“The Chinese police could even check remotely whether the suspect had built or contributed to a website in the last three months, access the suspect's surfing history and read his email.”
The Golden Shield Project – which makes up part of what is known as the Great Firewall of China – is used by the Chinese government to eliminate references to politically sensitive topics such as Tiananmen Square, 2010 Nobel Peace Prize Winner Liu Xiaobo (jailed for 11 years for his political writings) and the Jasmine Revolution sweeping through the Middle East.
Sites such as Facebook and Twitter are also blocked.
The complaint claims that Cisco with its agents developed “antivirus software” that was used by Chinese officials to identify, block and track Falun Gong users and their internet activities.
It claims Cisco created new “first-of-their-kind features that Cisco suggested Chinese security officers use to facilitate the detection, apprehension and interrogation of Falun Gong, knowing that the interrogation of Falun Gong practitioners included and resulted in their torture and further persecution.”
Cisco allegedly marketed its security software as the only product capable of recognising “over 90 per cent of Falun Gong pictorial information”. It was able to do this by identifying and analysing internet activity that is unique to Falun Gong practitioners and then use these “digital signatures” to track them.
The company “specifically designed and customised the Golden Shield apparatus (including hardware and software) with the scale, complexity and capacity required to enable [Chinese officials] to monitor the Chinese population and identify, track, apprehend, interrogate, detain and torture Falun Gong practitioners”.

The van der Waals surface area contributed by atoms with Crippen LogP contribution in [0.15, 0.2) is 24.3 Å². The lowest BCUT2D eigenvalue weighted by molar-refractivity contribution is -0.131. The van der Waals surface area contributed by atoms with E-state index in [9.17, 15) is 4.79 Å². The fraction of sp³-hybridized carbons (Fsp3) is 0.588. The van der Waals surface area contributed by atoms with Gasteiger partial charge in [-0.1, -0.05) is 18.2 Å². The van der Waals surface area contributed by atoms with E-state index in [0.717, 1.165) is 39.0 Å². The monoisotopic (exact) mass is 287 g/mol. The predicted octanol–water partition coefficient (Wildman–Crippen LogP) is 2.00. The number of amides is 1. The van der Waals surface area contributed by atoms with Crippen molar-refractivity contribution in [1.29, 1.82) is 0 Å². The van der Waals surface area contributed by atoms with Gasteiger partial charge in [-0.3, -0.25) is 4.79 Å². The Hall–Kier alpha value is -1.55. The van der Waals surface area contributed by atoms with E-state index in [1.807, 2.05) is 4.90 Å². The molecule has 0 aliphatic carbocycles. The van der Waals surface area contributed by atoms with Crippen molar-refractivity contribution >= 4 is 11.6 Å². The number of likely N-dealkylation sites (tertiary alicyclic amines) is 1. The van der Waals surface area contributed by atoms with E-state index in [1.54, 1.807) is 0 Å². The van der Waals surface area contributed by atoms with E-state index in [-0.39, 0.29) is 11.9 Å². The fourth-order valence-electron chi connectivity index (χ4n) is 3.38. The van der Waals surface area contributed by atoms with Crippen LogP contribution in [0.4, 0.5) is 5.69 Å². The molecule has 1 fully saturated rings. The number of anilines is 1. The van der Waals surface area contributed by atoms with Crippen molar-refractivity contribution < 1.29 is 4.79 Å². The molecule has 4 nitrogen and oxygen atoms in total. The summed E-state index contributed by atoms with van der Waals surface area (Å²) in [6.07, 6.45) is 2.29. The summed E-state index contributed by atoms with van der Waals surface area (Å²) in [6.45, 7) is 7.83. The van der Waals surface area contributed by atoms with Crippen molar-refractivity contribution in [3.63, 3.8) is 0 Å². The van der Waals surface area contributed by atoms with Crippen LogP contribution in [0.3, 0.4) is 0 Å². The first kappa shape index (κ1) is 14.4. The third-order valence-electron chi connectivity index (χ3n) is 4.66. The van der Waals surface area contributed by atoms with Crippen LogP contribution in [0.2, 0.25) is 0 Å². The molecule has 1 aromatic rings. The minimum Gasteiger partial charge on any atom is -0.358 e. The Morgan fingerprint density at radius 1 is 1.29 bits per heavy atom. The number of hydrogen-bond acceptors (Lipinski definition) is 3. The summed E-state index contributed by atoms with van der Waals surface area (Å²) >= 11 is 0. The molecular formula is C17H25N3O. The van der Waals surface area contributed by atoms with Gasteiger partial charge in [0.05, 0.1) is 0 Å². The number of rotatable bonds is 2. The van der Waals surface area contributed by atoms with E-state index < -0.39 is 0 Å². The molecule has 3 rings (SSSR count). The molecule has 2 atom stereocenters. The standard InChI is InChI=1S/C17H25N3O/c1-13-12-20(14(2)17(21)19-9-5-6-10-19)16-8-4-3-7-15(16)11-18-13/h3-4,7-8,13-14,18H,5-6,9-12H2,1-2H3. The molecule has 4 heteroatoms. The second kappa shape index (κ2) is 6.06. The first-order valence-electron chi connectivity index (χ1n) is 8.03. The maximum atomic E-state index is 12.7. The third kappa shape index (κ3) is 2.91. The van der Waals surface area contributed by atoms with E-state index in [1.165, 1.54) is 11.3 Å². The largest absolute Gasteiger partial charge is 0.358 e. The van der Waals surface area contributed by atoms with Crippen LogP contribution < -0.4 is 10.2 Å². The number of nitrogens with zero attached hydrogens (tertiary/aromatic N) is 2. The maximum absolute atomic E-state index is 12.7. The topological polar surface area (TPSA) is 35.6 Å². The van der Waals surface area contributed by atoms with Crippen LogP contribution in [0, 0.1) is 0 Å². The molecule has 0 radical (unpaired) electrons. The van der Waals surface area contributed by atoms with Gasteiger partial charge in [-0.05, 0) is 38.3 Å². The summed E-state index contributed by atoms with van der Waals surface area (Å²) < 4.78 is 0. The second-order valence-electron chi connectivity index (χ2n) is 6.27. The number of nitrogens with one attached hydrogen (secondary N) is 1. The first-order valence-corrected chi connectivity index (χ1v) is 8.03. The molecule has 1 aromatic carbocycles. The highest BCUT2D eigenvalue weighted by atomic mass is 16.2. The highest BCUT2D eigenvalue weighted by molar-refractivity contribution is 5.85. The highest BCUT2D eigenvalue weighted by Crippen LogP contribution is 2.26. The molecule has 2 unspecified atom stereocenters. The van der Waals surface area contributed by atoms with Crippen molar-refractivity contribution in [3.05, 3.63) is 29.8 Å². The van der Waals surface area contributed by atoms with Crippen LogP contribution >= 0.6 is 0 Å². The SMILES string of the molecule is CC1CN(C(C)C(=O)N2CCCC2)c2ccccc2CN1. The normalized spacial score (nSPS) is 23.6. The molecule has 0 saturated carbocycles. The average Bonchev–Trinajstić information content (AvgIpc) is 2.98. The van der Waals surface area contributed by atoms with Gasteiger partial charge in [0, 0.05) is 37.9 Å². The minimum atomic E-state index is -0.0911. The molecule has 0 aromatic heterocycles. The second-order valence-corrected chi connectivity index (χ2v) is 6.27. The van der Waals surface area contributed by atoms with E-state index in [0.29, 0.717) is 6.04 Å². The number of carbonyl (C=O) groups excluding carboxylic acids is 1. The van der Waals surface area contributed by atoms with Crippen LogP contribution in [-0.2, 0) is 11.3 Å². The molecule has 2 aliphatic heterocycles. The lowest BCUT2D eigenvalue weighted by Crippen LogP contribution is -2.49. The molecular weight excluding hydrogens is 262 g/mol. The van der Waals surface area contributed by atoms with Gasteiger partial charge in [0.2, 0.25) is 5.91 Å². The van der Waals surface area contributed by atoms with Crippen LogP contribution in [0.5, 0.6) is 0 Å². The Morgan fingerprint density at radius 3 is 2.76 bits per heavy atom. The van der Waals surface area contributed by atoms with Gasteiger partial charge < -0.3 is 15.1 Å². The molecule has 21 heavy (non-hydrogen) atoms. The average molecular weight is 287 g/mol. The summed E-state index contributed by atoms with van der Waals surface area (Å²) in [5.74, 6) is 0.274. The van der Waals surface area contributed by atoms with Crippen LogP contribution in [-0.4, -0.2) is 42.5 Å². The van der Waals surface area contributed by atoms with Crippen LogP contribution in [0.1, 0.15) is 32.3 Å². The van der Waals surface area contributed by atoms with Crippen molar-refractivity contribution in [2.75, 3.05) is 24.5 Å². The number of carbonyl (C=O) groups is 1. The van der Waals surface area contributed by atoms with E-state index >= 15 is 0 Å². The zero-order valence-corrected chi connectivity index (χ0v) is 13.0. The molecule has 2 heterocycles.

Without Cisco's help Chinese officials would not have as easily been able to “obtain sensitive information such as home and work addresses, purchases, financial information, contact with other Falun Gong members, past Falun Gong activities, IP addresses and family information (used for interrogation purpose)”.
The system was so far-reaching it enabled authorities to coordinate large-scale investigations to locate, track, apprehend and persecute Falun Gong members from anywhere in China without having to search homes, ransack their offices and homes for evidence or detain and interrogate them for more information, the suit claims.
Cisco has always claimed that it simply provided the equipment to China and denied taking part in training or customising its products in a way that would facilitate censorship or repression. It would not comment on the new claims filed this week other than to say it was assessing the material.
Daniel Ward, of US law firm Ward & Ward, who is running the other case on behalf of the Chinese political prisoners, said the new evidence was “huge”.
He said it “lays bare” Cisco's story that the leaked internal PowerPoint presentation used in Ward's case was an outlier to be ignored. Ward said he would be using the new evidence as part of his case.